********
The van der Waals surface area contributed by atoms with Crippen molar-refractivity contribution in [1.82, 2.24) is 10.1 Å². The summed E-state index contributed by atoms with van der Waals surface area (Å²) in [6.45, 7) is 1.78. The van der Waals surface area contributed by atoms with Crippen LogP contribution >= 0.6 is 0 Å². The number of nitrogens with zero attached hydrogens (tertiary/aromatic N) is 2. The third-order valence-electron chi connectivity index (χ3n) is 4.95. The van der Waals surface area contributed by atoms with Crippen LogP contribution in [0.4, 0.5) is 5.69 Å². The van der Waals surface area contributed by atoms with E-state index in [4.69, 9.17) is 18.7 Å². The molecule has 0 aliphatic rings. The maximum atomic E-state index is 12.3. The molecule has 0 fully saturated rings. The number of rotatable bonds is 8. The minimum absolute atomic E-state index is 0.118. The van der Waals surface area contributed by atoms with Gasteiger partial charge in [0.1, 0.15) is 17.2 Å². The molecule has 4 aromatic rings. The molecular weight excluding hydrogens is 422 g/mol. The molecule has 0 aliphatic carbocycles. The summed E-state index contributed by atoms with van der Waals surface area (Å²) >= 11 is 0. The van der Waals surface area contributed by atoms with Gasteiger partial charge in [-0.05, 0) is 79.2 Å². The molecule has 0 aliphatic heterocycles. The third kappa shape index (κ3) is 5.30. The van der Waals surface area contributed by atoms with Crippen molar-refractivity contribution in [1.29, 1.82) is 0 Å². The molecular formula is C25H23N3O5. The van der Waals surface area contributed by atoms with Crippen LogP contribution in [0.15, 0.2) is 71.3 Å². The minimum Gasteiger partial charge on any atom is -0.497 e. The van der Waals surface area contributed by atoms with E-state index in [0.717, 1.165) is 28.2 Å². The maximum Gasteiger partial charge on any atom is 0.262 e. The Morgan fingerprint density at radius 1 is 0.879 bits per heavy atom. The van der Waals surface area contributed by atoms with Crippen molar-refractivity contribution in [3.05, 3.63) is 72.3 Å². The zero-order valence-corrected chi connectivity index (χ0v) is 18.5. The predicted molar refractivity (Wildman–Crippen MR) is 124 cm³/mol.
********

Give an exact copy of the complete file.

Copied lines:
The van der Waals surface area contributed by atoms with Crippen molar-refractivity contribution in [1.82, 2.24) is 10.1 Å². The summed E-state index contributed by atoms with van der Waals surface area (Å²) in [6.45, 7) is 1.78. The van der Waals surface area contributed by atoms with Crippen LogP contribution >= 0.6 is 0 Å². The number of nitrogens with zero attached hydrogens (tertiary/aromatic N) is 2. The third-order valence-electron chi connectivity index (χ3n) is 4.95. The van der Waals surface area contributed by atoms with Crippen LogP contribution in [0.4, 0.5) is 5.69 Å². The van der Waals surface area contributed by atoms with E-state index in [4.69, 9.17) is 18.7 Å². The molecule has 0 aliphatic rings. The maximum atomic E-state index is 12.3. The molecule has 0 fully saturated rings. The number of rotatable bonds is 8. The minimum absolute atomic E-state index is 0.118. The van der Waals surface area contributed by atoms with Gasteiger partial charge in [0.1, 0.15) is 17.2 Å². The molecule has 4 aromatic rings. The molecular weight excluding hydrogens is 422 g/mol. The molecule has 0 aliphatic carbocycles. The summed E-state index contributed by atoms with van der Waals surface area (Å²) >= 11 is 0. The van der Waals surface area contributed by atoms with Gasteiger partial charge in [-0.05, 0) is 79.2 Å². The molecule has 0 aliphatic heterocycles. The third kappa shape index (κ3) is 5.30. The van der Waals surface area contributed by atoms with Crippen molar-refractivity contribution in [1.29, 1.82) is 0 Å². The molecular formula is C25H23N3O5. The van der Waals surface area contributed by atoms with Crippen LogP contribution in [0.15, 0.2) is 71.3 Å². The minimum Gasteiger partial charge on any atom is -0.497 e. The van der Waals surface area contributed by atoms with E-state index in [0.717, 1.165) is 28.2 Å². The maximum Gasteiger partial charge on any atom is 0.262 e. The Morgan fingerprint density at radius 1 is 0.879 bits per heavy atom. The van der Waals surface area contributed by atoms with Crippen molar-refractivity contribution in [3.05, 3.63) is 72.3 Å². The zero-order valence-corrected chi connectivity index (χ0v) is 18.5. The predicted molar refractivity (Wildman–Crippen MR) is 124 cm³/mol.